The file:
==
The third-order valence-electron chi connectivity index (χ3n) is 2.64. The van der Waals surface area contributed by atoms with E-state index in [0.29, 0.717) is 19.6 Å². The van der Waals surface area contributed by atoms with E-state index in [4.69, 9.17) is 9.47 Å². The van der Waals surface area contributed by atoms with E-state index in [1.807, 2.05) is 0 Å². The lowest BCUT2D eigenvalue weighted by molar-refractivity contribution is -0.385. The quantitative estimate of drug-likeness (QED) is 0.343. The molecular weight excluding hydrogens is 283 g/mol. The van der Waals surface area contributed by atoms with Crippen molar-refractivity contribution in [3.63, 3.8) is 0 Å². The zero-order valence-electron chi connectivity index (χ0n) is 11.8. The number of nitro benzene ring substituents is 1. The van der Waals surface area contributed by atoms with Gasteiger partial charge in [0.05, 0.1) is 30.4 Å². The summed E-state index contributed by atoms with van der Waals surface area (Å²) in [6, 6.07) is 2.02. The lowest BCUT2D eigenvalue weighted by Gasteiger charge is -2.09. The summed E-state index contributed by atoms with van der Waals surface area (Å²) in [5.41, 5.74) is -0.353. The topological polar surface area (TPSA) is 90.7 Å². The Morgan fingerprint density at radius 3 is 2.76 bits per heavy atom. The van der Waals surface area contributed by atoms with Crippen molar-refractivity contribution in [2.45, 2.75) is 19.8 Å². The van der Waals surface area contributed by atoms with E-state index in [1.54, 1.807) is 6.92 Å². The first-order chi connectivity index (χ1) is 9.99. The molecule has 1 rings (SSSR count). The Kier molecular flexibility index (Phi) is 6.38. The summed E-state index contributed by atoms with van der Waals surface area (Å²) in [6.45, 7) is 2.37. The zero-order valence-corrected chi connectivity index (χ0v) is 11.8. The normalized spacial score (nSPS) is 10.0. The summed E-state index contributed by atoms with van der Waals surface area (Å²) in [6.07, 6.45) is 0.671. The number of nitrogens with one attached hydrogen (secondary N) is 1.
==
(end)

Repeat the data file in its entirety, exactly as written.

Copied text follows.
The third-order valence-electron chi connectivity index (χ3n) is 2.64. The van der Waals surface area contributed by atoms with E-state index in [0.29, 0.717) is 19.6 Å². The van der Waals surface area contributed by atoms with E-state index in [4.69, 9.17) is 9.47 Å². The van der Waals surface area contributed by atoms with E-state index in [1.807, 2.05) is 0 Å². The lowest BCUT2D eigenvalue weighted by molar-refractivity contribution is -0.385. The quantitative estimate of drug-likeness (QED) is 0.343. The molecular weight excluding hydrogens is 283 g/mol. The van der Waals surface area contributed by atoms with Crippen molar-refractivity contribution in [3.63, 3.8) is 0 Å². The zero-order valence-electron chi connectivity index (χ0n) is 11.8. The number of nitro benzene ring substituents is 1. The van der Waals surface area contributed by atoms with Gasteiger partial charge in [0.05, 0.1) is 30.4 Å². The summed E-state index contributed by atoms with van der Waals surface area (Å²) in [6, 6.07) is 2.02. The lowest BCUT2D eigenvalue weighted by Gasteiger charge is -2.09. The summed E-state index contributed by atoms with van der Waals surface area (Å²) in [5.41, 5.74) is -0.353. The topological polar surface area (TPSA) is 90.7 Å². The Morgan fingerprint density at radius 3 is 2.76 bits per heavy atom. The van der Waals surface area contributed by atoms with Crippen molar-refractivity contribution in [2.45, 2.75) is 19.8 Å². The van der Waals surface area contributed by atoms with E-state index in [1.54, 1.807) is 6.92 Å². The first-order chi connectivity index (χ1) is 9.99. The molecule has 1 rings (SSSR count). The Kier molecular flexibility index (Phi) is 6.38. The summed E-state index contributed by atoms with van der Waals surface area (Å²) in [6.45, 7) is 2.37. The zero-order valence-corrected chi connectivity index (χ0v) is 11.8. The normalized spacial score (nSPS) is 10.0. The summed E-state index contributed by atoms with van der Waals surface area (Å²) in [6.07, 6.45) is 0.671. The number of nitrogens with one attached hydrogen (secondary N) is 1.